Anglo-Swiss multinational commodity trading giant Glencore Plc yesterday struck a deal to buy the remaining 31-per cent stake in the Mutanda mine and 10.25-per cent stake in Katanga Mining Ltd from resource group Fleurette Properties Ltd for a total of $960 million.
The deal comes two months after Glencore, led by its CEO Ivan Glasenberg, teamed up with Qatar's sovereign wealth fund to buy a 19.5-per cent stake in Russian oil giant Rosneft, in a deal worth $11 billion.
Glencore is paying Fleurette, owned by Israeli mining tycoon Dan Gertler, $922 million for the 31-per cent stake in the Mutanda mine and $38 million for Katanga.
Glencore said that it will set-off against the cash consideration payable to Fleurette, loans of $556 million including $120 million accrued interest owed to the Glencore group by Fleurette and its affiliates, which are secured by the Mutanda Shares.
In addition, Glencore has acquired $130 million shareholder loans owed to the Fleurette group by Mutanda Mining Sarl and the aggregate cash consideration payable by the Glencore in respect of the transactions is $534 million.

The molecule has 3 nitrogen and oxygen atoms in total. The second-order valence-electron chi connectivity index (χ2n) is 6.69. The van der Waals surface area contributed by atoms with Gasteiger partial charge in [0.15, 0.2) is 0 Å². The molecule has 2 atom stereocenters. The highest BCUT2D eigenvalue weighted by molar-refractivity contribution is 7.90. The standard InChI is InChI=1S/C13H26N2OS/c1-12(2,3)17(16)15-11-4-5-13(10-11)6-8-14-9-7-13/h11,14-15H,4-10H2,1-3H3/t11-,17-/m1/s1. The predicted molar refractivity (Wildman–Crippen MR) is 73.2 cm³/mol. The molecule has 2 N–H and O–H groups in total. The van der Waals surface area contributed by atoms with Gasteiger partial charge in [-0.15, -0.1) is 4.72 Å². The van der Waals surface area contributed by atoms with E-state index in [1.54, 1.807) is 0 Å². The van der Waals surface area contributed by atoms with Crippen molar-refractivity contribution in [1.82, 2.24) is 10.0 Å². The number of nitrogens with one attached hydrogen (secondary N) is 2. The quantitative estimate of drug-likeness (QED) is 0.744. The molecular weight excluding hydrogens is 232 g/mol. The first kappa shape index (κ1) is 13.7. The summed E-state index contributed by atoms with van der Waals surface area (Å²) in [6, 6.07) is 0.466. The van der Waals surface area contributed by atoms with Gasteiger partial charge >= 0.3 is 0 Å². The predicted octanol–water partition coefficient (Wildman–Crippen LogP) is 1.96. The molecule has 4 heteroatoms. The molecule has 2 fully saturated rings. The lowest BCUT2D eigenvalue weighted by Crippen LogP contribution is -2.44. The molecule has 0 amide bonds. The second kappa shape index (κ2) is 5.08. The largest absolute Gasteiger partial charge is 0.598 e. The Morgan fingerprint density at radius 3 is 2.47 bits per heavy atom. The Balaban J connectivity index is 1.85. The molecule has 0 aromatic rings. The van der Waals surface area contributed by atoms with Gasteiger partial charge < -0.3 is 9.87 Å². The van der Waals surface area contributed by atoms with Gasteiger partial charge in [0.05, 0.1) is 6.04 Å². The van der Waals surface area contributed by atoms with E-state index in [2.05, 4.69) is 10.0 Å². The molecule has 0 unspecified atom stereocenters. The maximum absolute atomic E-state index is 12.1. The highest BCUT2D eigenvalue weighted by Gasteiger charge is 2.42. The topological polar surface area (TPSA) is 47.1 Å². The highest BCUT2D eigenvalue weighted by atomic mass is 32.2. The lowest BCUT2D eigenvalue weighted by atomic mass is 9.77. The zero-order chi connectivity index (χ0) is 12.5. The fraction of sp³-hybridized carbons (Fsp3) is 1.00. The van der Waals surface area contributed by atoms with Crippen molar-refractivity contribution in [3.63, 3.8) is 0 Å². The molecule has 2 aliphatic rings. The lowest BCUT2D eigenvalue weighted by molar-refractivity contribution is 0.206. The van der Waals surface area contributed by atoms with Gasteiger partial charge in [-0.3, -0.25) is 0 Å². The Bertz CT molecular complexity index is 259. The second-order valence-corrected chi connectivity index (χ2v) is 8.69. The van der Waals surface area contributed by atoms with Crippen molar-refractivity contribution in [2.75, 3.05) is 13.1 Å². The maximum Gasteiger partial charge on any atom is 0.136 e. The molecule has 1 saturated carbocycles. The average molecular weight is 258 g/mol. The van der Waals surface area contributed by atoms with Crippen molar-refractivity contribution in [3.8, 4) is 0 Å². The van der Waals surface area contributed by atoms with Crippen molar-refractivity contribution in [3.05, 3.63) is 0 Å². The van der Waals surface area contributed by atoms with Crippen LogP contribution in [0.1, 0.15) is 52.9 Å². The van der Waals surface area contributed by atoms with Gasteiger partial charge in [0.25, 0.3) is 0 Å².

Glencore has also acquired a further 15,325,000 shares or 0.8 per cent stake in Katanga, which were held as the security for a loan provided to Fleurette's subsidiary Ruwenzori Ltd.
Post closing, Glencore will fully own the Mutanda mine and approximately 86.33 per cent of Katanga.
Located in the Democratic Republic of Congo, Mutanda is a high grade copper and cobalt producer, with an annual production rate of above 200 ktpa of copper and 24 ktpa of cobalt.
Mutanda also has installed capacity to produce 390 tonnes per day of sulfuric acid and 73 tonnes per day of sulfur dioxide, for use in the hydrometallurgical complex.
Katanga operates a major mine complex producing refined copper and cobalt. The company has the potential to become Africa's largest copper producer and the world's largest cobalt producer.